Dr. Paul W. Ferguson
University of Maine
Office of the President
5703 Alumni Hall, Suite 200
Orono, ME 04469
Dear President Ferguson:
While The Friends of Muscongus Bay believe in the potential benefits of alternative technologies, we have, in a little over three weeks, built a coalition of more than 100 people and organizations that are opposed to the siting of the Maine Aqua Ventus (MAV) wind test site currently under consideration for Monhegan Island. This diverse group – lobstermen, business owners, year-round residents and seasonal homeowners – has been meeting weekly since its inception and its membership continues to grow. A reason why the organization appears to have coalesced at the eleventh hour is that notices for public comment about the project were placed in a paper outside of the county (in the Herald Gazette in Rockland) rather than in the local paper covering the county where the project will be situated (The Lincoln County News).
Our concerns can be broadly categorized in three important areas – lack of trust, negative economic impact, and negative environmental impact.
1. Lack of Trust. MAV continues to skirt questions asked by the public regarding costs to the area (“We won’t know until we do it.”) and benefits to the area (“I’m sure we can negotiate something.”). At a meeting with five selectively invited lobstermen last week, opponents of the project were offered payment to “attend meetings.” One said he had been offered a job. Given that it appears not a single lobsterman who fishes the Bay has spoken in favor of the project, this is astounding. Of course, all five refused. There are persistent and credible reports about local officials being paid by MAV for their service and, perhaps, their acquiescence on the proposed project. We, and news organizations in Portland and Bangor, are vigorously pursuing these reports.
Does the University of Maine want the reputation of being unscrupulous in its research and business practices?
2. Negative Economic Impact. The area’s economy is driven by its working fishing villages and the tourists it attracts to experience “the real Maine.” The current project site will remove at a minimum two square miles of fishing grounds from near Monhegan Island, lay a cable across Monhegan Bay that will impact all lobstermen and shrimp and scallop fisherman up and down the Bay, and dredge the working New Harbor, with an uncertain impact, making a very difficult industry all the more difficult. The lobstermen fear loss of equipment, loss of area to fish, and loss of livelihood.
Does the University of Maine want the reputation of ruining Maine’s working waterfront to further its research and commercial interests?
The test turbines will be visible from several National Historic Sites, including the Pemaquid Point Light House. This iconic lighthouse, featured on the Maine State quarter and which draws thousands to the peninsula every summer, will have its historic sea view altered for generations. Seasonal residents in the area are concerned about declines in their property values since the wind farm is not situated beyond the horizon, as advocated by Senator Susan Collins.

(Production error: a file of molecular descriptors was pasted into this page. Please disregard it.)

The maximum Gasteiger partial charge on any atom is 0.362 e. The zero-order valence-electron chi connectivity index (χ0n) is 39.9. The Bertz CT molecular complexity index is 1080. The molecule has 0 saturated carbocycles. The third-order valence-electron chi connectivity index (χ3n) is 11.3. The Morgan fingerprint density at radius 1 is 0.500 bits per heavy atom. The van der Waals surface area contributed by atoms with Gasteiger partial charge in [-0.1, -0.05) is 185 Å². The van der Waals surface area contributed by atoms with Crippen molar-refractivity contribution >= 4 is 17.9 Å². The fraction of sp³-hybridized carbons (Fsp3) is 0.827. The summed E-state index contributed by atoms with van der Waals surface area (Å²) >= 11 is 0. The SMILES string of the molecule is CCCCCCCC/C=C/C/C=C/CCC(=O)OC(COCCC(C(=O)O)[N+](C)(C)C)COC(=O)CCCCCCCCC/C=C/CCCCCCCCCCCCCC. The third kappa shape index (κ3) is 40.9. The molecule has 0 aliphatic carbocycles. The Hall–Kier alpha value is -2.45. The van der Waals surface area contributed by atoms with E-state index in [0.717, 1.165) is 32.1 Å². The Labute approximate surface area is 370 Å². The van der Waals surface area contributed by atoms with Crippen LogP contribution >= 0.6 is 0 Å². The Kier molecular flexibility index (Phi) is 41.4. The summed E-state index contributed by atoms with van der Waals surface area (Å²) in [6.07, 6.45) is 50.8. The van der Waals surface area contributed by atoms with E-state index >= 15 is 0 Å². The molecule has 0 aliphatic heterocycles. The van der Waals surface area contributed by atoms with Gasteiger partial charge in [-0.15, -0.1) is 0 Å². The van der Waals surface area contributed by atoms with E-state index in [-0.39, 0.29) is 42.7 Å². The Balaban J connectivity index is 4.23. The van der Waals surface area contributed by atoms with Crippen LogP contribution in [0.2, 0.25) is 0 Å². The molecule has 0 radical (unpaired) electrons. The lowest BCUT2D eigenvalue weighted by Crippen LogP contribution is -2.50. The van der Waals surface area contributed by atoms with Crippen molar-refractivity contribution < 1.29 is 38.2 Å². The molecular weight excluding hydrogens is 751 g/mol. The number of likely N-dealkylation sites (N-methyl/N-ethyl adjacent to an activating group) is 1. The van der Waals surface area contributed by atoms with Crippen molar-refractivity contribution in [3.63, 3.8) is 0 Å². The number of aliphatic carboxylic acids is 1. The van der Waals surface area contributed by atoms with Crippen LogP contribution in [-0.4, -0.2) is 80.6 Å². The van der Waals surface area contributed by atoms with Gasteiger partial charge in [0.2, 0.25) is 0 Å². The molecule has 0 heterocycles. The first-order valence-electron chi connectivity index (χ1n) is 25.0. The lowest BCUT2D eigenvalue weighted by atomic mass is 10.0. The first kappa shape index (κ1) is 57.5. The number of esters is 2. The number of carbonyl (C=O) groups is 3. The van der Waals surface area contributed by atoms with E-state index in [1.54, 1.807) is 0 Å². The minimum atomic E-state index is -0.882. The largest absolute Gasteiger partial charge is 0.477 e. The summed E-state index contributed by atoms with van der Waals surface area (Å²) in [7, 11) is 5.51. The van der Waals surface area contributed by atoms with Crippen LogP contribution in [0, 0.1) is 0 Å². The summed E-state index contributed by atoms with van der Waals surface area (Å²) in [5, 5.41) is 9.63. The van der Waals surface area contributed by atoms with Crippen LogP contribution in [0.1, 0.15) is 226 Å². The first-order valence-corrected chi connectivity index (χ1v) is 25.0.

Does the University of Maine want the reputation of damaging Maine’s tourism industry and property values to further its research and commercial interests?
3. Negative Environmental Impact. There has been no action to address the issues raised by the Maine Audubon Society in their letter of 8 November 2012 (when Stat Oil was proposing use of the site) regarding the possible adverse impact on several endangered and protected species in the area, including Roseate Terns and Atlantic Puffins. We believe siting the project in the current migratory path may violate the Endangered Species Act, the Bald and Golden Eagle Protection Act, the Migratory Bird Treaty Act, and the National Environmental Policy Act. While difficult to quantify the impact on marine life, spawning herring and the critically endangered North Atlantic Right Whales have also been spotted within the test area.
Does the University of Maine want the reputation of causing harm to numerous endangered and protected species to further its research and commercial interests?
We continue to be dumbfounded as to how this site could have been deemed proper by the state. When we asked the MAV folks why a site further north, which would have much less impact both economically and environmentally, wasn't selected, we were told because "it was too expensive." This is amazingly short-sighted. The myriad costs and negative impacts on the area of the currently proposed site were never truly considered. It was just "less expensive."
Does the University of Maine care about its reputation?
We urge your reconsideration of moving forward with this project as currently constituted.
Dr. Andrew Fenniman
Friends of Muscongus Bay
UMaine Alumni Association
Dr. David Danielson
Assistant Secretary for Energy Efficiency and
Office of Energy Efficiency & Renewable Energy
1000 Independence Avenue, SW
Washington, DC 20585